How: "He couldn't see how he and Petunia could... "

< Previous | Next >


Senior Member
The Dursleys got into bed. Mrs. Dursley fell asleep quickly but Mr. Dursley lay awake, turning it all over in his mind. His last, comforting thought before he fell asleep was that even if the Potters were involved, there was no reason for them to come near him and Mrs. Dursley. The Potters knew very well what he and Petunia thought about them and their kind.... He couldn't see how he and Petunia could get mixed up in anything that might be going on - he yawned and turned over - it couldn't affect them....(Harry Potter)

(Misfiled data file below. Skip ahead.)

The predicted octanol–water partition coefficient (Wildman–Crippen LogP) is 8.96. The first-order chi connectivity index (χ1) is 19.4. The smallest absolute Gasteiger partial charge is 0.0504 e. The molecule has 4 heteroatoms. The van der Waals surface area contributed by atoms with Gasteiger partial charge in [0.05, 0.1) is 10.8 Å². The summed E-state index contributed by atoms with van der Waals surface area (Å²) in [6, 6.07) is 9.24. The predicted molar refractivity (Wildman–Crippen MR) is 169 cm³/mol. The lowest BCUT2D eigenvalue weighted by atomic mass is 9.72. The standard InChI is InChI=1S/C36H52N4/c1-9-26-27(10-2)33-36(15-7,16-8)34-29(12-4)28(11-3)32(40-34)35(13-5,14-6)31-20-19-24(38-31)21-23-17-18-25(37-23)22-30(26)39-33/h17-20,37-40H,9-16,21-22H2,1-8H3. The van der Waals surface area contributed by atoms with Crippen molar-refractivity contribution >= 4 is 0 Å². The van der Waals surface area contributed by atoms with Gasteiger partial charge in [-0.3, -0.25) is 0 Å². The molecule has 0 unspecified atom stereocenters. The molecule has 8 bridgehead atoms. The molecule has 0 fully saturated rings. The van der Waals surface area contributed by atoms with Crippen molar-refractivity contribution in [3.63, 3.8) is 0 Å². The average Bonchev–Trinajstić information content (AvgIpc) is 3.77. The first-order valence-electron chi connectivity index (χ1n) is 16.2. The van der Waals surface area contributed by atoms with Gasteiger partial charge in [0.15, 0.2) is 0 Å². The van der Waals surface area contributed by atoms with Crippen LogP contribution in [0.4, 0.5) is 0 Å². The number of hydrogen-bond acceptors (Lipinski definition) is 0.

What’s the meaning of the highlighted sentence?
  • boozer

    Senior Member
    He thought he and Petunia could not become involved in all the things that were probably going on. Does that help? In fact, which part of the sentence is giving you trouble?

    Beryl from Northallerton

    Senior Member
    British English
    'How' usually tells us something about manner. In this case, Dursley couldn't see the manner in which he and Petunia could become involved; he couldn't determine the means by which he and Petunia might become embroiled.
    < Previous | Next >